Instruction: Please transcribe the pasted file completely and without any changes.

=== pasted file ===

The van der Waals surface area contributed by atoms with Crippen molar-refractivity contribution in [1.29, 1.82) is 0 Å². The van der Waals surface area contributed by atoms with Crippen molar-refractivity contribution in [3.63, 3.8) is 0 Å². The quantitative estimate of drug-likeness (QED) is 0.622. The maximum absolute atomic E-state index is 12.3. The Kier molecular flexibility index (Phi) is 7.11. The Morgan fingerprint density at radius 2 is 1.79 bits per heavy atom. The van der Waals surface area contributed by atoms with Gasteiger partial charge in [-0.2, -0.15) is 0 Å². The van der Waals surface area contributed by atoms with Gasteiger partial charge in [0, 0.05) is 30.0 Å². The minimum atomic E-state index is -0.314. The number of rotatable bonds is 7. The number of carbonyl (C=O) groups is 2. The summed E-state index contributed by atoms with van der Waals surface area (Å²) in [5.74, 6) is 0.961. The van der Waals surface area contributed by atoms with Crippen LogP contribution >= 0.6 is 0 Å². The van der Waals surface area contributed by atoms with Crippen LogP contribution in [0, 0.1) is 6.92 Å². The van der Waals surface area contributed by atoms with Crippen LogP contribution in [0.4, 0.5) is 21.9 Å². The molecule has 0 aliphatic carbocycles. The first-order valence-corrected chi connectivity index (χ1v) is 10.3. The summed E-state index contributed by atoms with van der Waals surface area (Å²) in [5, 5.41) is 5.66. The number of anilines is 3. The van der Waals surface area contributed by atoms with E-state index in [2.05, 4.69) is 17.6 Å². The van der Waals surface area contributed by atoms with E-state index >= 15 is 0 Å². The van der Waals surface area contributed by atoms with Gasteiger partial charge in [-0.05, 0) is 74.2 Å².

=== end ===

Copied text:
The van der Waals surface area contributed by atoms with Crippen molar-refractivity contribution in [1.29, 1.82) is 0 Å². The van der Waals surface area contributed by atoms with Crippen molar-refractivity contribution in [3.63, 3.8) is 0 Å². The quantitative estimate of drug-likeness (QED) is 0.622. The maximum absolute atomic E-state index is 12.3. The Kier molecular flexibility index (Phi) is 7.11. The Morgan fingerprint density at radius 2 is 1.79 bits per heavy atom. The van der Waals surface area contributed by atoms with Gasteiger partial charge in [-0.2, -0.15) is 0 Å². The van der Waals surface area contributed by atoms with Gasteiger partial charge in [0, 0.05) is 30.0 Å². The minimum atomic E-state index is -0.314. The number of rotatable bonds is 7. The number of carbonyl (C=O) groups is 2. The summed E-state index contributed by atoms with van der Waals surface area (Å²) in [5.74, 6) is 0.961. The van der Waals surface area contributed by atoms with Crippen LogP contribution >= 0.6 is 0 Å². The van der Waals surface area contributed by atoms with Crippen LogP contribution in [0, 0.1) is 6.92 Å². The van der Waals surface area contributed by atoms with Crippen LogP contribution in [0.4, 0.5) is 21.9 Å². The molecule has 0 aliphatic carbocycles. The first-order valence-corrected chi connectivity index (χ1v) is 10.3. The summed E-state index contributed by atoms with van der Waals surface area (Å²) in [5, 5.41) is 5.66. The number of anilines is 3. The van der Waals surface area contributed by atoms with E-state index in [2.05, 4.69) is 17.6 Å². The van der Waals surface area contributed by atoms with E-state index >= 15 is 0 Å². The van der Waals surface area contributed by atoms with Gasteiger partial charge in [-0.05, 0) is 74.2 Å².